Teacher and artist – or is it artist and teacher? – Fiona Kennedy Altoft embarks on a new adventure with a decidedly DB perspective to guide her. Elizabeth Kerr reports
PHOTOS BY Baljit Gidwani – www.evoqueportraits.com
When Discovery College Head of Visual Arts, art teacher and artist Fiona Kennedy Altoft parks herself in front of her computer for yet another video chat, she’s the first to admit she’s of two minds about the phenomenon that has quickly jumped from the realm of sci-fi to daily life. She’ll cop to the fact that for the bulk of the past two years, her laundry has been heavy on shirts. Really, who’s needed fresh trousers every day?
Fiona is what you might expect of a working artist. Her blonde hair is offset by bright teal glasses and she’s sitting in her studio with canvases scattered in the background. A laptop tour reveals more of them, some being packed up for the move back to Australia this coming summer. The conversation jumps around, from creating art in the digital age and what exactly NFT art is (the jury’s still out on full comprehension of that one), to how quickly we’ve all adapted to life online.
“You get into habits fast,” Fiona says with a chuckle. “I was always saying I didn’t want to go online but then I found that teaching remotely has its advantages. I would look at the clock and say, ‘Oh, I’ve got a 40-minute gap, I’ll just have a lie down.’ You can’t do that at school.”
Fiona is a small-town girl, so to speak, and it shows in her gregarious nature and genuine affection for a good jabber. After growing up in Roma, a little town of just under 7,000, she went to secondary school in Toowoomba and then university roughly 500 kilometres away in Brisbane to study art at Queensland University of Technology. The BA in visual arts was followed by a degree in education, because Fiona was convinced teaching was in her future somehow.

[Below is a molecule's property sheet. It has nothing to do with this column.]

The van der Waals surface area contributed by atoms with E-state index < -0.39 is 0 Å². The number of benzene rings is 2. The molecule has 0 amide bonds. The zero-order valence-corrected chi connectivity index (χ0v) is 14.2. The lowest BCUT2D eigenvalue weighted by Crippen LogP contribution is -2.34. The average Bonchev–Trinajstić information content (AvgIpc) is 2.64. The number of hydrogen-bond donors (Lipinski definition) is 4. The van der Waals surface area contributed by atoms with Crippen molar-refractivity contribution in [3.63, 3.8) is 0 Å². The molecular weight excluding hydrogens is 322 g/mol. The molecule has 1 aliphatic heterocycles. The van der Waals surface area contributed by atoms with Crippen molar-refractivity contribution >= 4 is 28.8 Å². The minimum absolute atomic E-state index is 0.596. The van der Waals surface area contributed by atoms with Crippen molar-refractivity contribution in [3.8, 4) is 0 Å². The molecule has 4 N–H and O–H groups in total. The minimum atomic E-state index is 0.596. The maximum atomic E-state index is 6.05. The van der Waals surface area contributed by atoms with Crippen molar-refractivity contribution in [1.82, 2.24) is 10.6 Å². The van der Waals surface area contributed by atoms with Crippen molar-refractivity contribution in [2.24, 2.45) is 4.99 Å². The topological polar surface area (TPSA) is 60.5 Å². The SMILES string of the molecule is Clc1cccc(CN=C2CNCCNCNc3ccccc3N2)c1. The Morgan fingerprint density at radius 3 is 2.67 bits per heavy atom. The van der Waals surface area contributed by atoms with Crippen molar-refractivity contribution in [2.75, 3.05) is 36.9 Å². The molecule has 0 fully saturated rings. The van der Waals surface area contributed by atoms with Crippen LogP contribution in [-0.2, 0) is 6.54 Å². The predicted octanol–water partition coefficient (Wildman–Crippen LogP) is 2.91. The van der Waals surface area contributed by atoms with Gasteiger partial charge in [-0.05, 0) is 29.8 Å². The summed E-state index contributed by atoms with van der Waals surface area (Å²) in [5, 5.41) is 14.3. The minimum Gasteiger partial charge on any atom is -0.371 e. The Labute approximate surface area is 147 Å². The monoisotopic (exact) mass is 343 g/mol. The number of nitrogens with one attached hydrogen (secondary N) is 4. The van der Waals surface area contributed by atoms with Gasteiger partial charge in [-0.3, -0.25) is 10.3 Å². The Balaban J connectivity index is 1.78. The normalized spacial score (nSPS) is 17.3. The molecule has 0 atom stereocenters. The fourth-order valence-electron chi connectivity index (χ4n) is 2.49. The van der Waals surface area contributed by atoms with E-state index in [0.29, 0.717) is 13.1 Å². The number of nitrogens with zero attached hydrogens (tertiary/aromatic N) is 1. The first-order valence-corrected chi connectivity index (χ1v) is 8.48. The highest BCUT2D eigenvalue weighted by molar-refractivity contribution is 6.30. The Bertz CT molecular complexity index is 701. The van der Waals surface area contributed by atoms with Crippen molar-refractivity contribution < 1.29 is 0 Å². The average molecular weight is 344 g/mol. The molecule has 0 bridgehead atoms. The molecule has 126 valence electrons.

She was right. She got married to Grant Altoft, also a teacher (also at DC in the Individuals & Societies department) and moved to Gold Coast at 24, where she taught and headed up a few art departments, most prominently at Marymount College Burleigh. “I got lucky with work and wound up as head of several departments at a few schools. [Marymount] was good to teachers. I wanted time to do my art and asked for a year off and they gave it to me,” she recalls.
That year off, 2007, was partially successful: Fiona achieved quite a bit but didn’t like it as much as she thought she would. “Art is lonely work, schools are very social,” she says with a laugh. “At home trying to paint by myself all day was isolating. After a few months I was ready to talk to someone, ready to be back in the classroom.”
Needless to say, Fiona bristles at the notion of “Those who can, do. Those who can’t, teach.”
“You hear that kind of snobbery all the time,” she scoffs. “‘Oh, you’re not an artist, you’re an art teacher.’ It’s why I make my teachers exhibit. The students love it. I think some don’t even realise it’s possible to be a working artist-teacher. I find it exhilarating that they trust me, and that I have certain skills.” That belief slots nicely beside supporting students in their decisions, providing a safe space (her art room) for them to resolve issues and assuring them, at 12 years-old, that there’s plenty of time to blossom into the next Dalí.